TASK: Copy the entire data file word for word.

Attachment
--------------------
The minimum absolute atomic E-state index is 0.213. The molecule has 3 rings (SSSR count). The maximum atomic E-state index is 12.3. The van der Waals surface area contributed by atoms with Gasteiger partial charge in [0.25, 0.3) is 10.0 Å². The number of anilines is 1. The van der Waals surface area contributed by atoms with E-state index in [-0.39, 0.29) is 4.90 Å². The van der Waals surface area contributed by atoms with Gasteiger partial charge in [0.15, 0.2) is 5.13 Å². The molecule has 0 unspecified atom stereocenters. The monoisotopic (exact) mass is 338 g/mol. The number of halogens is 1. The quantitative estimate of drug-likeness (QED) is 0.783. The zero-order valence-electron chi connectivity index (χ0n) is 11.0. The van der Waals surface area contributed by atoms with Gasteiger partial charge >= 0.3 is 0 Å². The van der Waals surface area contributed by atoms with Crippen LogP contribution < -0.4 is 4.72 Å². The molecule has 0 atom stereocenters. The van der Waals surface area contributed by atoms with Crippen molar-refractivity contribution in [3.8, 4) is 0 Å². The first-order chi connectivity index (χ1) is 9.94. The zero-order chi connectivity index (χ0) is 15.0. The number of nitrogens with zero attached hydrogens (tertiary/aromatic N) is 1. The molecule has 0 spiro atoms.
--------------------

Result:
The minimum absolute atomic E-state index is 0.213. The molecule has 3 rings (SSSR count). The maximum atomic E-state index is 12.3. The van der Waals surface area contributed by atoms with Gasteiger partial charge in [0.25, 0.3) is 10.0 Å². The number of anilines is 1. The van der Waals surface area contributed by atoms with E-state index in [-0.39, 0.29) is 4.90 Å². The van der Waals surface area contributed by atoms with Gasteiger partial charge in [0.15, 0.2) is 5.13 Å². The molecule has 0 unspecified atom stereocenters. The monoisotopic (exact) mass is 338 g/mol. The number of halogens is 1. The quantitative estimate of drug-likeness (QED) is 0.783. The zero-order valence-electron chi connectivity index (χ0n) is 11.0. The van der Waals surface area contributed by atoms with Gasteiger partial charge >= 0.3 is 0 Å². The van der Waals surface area contributed by atoms with Crippen LogP contribution < -0.4 is 4.72 Å². The molecule has 0 atom stereocenters. The van der Waals surface area contributed by atoms with Crippen molar-refractivity contribution in [3.8, 4) is 0 Å². The first-order chi connectivity index (χ1) is 9.94. The zero-order chi connectivity index (χ0) is 15.0. The number of nitrogens with zero attached hydrogens (tertiary/aromatic N) is 1. The molecule has 0 spiro atoms.